Dollar takes a hike for third time

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    The global dominated currency was TRADING on bear track since when a report on private-sector employment came in at its weakest level in three years. However, the currency soon compensated its pace.

    Following San Francisco’s Fed President *John Williams hint worth twice a hiking interest rate this year, the U.S. dollar marked its power once more by rising against its major rival currencies for the third day.

    (*He is not a voting member of the Fed’s rate-setting committee this year)

    Exclusive data obtained from Market Watcher cited (for reader’s concern):

    | The ICE U.S. dollar index (DXY) gained nearly 0.7% to 93.7900 – giving it another boost for second straight week |

    | The Euro (EURUSD) experienced a loss by turning bearish from $1.1496 to $1.1404 in New York. The dollar USDJPY gained to ¥107.27 from ¥106.95 on Wednesday |

    | Pound (GBPUSD) turned bearish to $1.4482 later today, in comparison to yesterday’s estimate of $1.4499 |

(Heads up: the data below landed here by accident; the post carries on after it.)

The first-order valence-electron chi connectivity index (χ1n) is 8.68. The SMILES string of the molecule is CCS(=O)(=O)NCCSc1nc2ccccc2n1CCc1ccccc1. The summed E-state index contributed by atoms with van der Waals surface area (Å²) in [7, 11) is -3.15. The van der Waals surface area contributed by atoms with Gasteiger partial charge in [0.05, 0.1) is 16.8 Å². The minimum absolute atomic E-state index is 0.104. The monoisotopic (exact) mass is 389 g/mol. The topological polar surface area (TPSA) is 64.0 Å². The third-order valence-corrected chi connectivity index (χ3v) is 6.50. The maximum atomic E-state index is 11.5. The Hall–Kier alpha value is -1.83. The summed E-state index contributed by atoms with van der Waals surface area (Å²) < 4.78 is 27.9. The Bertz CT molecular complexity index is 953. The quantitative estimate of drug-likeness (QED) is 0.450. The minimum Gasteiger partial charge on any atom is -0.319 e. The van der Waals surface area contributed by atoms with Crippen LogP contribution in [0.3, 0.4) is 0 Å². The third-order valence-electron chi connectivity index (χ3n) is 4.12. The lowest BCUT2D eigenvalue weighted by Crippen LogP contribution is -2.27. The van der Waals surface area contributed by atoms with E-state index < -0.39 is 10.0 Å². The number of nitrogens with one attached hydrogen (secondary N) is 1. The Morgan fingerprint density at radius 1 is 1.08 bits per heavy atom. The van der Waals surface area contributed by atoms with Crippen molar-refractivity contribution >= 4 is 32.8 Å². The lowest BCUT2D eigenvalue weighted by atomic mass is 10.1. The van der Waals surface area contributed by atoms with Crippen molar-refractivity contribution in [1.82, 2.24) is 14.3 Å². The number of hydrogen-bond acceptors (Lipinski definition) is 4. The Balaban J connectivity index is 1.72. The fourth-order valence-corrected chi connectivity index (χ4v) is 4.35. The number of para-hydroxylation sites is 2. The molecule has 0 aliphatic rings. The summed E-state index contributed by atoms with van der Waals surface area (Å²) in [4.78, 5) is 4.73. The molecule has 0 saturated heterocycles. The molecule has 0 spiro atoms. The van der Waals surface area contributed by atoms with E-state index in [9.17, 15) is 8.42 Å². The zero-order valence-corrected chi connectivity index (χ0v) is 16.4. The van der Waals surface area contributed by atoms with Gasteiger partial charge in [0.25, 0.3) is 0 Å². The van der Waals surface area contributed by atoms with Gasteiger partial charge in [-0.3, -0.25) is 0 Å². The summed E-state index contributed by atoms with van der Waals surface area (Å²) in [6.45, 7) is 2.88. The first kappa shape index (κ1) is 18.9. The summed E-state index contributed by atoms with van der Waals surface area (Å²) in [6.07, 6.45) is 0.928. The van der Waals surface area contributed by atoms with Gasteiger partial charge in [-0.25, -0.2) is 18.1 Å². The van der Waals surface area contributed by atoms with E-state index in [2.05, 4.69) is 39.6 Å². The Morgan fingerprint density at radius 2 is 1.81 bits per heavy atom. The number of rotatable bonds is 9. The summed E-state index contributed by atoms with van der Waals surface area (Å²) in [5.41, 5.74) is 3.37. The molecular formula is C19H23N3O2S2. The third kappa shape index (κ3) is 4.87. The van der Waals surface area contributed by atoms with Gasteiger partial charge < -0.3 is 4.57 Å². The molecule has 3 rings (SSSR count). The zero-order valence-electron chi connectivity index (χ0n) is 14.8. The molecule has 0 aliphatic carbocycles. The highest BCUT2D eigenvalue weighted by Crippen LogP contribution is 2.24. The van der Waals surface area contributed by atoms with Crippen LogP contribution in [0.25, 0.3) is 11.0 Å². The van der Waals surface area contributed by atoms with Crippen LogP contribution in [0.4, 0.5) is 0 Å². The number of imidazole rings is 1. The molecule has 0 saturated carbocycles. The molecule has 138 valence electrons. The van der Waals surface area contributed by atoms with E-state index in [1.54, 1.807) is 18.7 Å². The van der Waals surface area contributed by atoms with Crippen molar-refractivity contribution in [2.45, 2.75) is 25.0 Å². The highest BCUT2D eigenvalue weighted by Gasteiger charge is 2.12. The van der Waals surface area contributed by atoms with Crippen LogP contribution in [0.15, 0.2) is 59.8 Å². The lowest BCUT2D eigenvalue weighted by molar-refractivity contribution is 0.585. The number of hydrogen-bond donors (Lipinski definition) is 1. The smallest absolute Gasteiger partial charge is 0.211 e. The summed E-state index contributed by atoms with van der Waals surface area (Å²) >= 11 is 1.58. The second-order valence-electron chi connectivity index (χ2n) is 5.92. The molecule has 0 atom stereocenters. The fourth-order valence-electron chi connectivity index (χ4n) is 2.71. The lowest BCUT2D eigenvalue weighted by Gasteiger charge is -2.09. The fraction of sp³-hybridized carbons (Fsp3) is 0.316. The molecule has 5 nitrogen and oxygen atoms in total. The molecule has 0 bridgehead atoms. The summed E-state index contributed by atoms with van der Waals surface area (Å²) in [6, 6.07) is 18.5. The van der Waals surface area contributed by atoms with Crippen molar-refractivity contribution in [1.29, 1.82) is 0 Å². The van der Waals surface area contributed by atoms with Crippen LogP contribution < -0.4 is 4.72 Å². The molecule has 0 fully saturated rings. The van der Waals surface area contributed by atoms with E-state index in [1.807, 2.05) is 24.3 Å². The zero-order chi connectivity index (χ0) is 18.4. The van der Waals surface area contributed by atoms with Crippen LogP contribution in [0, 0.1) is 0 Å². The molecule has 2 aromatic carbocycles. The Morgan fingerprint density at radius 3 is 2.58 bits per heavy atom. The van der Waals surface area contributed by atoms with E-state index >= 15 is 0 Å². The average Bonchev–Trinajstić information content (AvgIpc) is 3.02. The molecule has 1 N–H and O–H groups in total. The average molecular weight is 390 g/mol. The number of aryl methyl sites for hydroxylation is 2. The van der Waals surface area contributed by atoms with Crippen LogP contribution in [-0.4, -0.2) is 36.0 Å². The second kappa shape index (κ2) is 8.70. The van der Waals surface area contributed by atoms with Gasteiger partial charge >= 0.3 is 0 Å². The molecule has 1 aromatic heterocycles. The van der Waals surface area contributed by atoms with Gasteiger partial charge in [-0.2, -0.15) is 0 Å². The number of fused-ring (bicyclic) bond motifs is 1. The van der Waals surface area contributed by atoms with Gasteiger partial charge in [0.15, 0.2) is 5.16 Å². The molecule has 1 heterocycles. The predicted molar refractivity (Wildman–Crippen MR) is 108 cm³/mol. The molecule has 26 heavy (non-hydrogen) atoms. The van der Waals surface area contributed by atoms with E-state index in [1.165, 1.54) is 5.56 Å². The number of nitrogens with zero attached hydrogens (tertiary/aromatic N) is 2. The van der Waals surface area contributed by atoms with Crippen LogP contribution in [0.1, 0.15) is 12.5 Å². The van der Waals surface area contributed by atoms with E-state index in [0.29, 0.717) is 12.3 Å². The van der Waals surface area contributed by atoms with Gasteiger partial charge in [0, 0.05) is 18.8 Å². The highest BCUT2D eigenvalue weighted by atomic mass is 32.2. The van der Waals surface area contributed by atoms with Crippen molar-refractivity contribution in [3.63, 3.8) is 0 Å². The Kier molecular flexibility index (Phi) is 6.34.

UPDATE: Sterling fell after the Markit/CIPS purchasing managers index for the U.K. services industry showed activity droop to a 38-month low in April, bearish from 53.7 (March) to 52.3 (this time) – source: Market Watch

    The number of Americans opting unemployment benefits turned to bearish figures inspite ofan abrupt rose in government facility application.

    INSIGHT: The number of Americans collecting unemployment benefits fell in late April to a nearly 16-year low, which analysts said was supportive of the dollar because it increased the chances of a Fed interest-rate hike in June (source: Market Watch).

    “The underlying trend in the labor market is still showing signs of improvement. If payrolls tomorrow comes in around 200,000, then I think a hike in June cannot be excluded,” Rabobank’s emerging-markets currency strategist, Piotr Matys

    “It is becoming increasingly clear that the elevated concerns over the immeasurable impact of a Brexit have taken their toll across the board with U.K. manufacturing, retail sales, and average earnings all entering a slippery decline.” – FXTM research analyst, Lukman Otunuga

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